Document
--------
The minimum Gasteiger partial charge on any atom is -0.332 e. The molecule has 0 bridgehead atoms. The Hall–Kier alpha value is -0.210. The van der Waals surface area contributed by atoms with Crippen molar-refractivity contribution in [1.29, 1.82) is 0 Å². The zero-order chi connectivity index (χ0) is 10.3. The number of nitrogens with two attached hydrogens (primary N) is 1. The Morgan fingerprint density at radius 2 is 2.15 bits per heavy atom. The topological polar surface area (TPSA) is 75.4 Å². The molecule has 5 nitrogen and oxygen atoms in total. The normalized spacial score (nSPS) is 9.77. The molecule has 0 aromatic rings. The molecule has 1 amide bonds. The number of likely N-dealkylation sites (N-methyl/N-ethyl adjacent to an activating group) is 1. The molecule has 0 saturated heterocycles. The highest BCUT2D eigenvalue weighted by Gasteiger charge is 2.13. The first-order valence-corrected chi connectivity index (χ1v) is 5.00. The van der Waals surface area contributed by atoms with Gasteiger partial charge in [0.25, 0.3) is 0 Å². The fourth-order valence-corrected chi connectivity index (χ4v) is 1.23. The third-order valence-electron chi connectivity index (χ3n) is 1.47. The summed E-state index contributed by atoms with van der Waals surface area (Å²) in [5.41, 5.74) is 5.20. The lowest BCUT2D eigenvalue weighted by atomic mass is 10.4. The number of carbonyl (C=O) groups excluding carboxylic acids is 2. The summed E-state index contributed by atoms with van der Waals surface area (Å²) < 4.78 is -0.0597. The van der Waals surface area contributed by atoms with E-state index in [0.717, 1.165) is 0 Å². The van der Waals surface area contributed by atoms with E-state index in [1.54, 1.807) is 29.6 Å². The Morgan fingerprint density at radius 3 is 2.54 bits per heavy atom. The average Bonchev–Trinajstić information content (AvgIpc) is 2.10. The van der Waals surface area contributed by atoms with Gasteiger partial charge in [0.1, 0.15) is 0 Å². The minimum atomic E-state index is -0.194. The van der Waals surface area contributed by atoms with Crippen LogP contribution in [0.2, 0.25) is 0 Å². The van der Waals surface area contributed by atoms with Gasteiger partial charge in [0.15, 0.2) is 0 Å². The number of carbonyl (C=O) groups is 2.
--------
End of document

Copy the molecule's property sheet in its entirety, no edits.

The minimum Gasteiger partial charge on any atom is -0.332 e. The molecule has 0 bridgehead atoms. The Hall–Kier alpha value is -0.210. The van der Waals surface area contributed by atoms with Crippen molar-refractivity contribution in [1.29, 1.82) is 0 Å². The zero-order chi connectivity index (χ0) is 10.3. The number of nitrogens with two attached hydrogens (primary N) is 1. The Morgan fingerprint density at radius 2 is 2.15 bits per heavy atom. The topological polar surface area (TPSA) is 75.4 Å². The molecule has 5 nitrogen and oxygen atoms in total. The normalized spacial score (nSPS) is 9.77. The molecule has 0 aromatic rings. The molecule has 1 amide bonds. The number of likely N-dealkylation sites (N-methyl/N-ethyl adjacent to an activating group) is 1. The molecule has 0 saturated heterocycles. The highest BCUT2D eigenvalue weighted by Gasteiger charge is 2.13. The first-order valence-corrected chi connectivity index (χ1v) is 5.00. The van der Waals surface area contributed by atoms with Gasteiger partial charge in [0.25, 0.3) is 0 Å². The fourth-order valence-corrected chi connectivity index (χ4v) is 1.23. The third-order valence-electron chi connectivity index (χ3n) is 1.47. The summed E-state index contributed by atoms with van der Waals surface area (Å²) in [5.41, 5.74) is 5.20. The lowest BCUT2D eigenvalue weighted by atomic mass is 10.4. The number of carbonyl (C=O) groups excluding carboxylic acids is 2. The summed E-state index contributed by atoms with van der Waals surface area (Å²) < 4.78 is -0.0597. The van der Waals surface area contributed by atoms with E-state index in [0.717, 1.165) is 0 Å². The van der Waals surface area contributed by atoms with E-state index in [1.54, 1.807) is 29.6 Å². The Morgan fingerprint density at radius 3 is 2.54 bits per heavy atom. The average Bonchev–Trinajstić information content (AvgIpc) is 2.10. The van der Waals surface area contributed by atoms with Gasteiger partial charge in [0.1, 0.15) is 0 Å². The minimum atomic E-state index is -0.194. The van der Waals surface area contributed by atoms with Crippen LogP contribution in [0.2, 0.25) is 0 Å². The van der Waals surface area contributed by atoms with Gasteiger partial charge in [0.15, 0.2) is 0 Å². The number of carbonyl (C=O) groups is 2.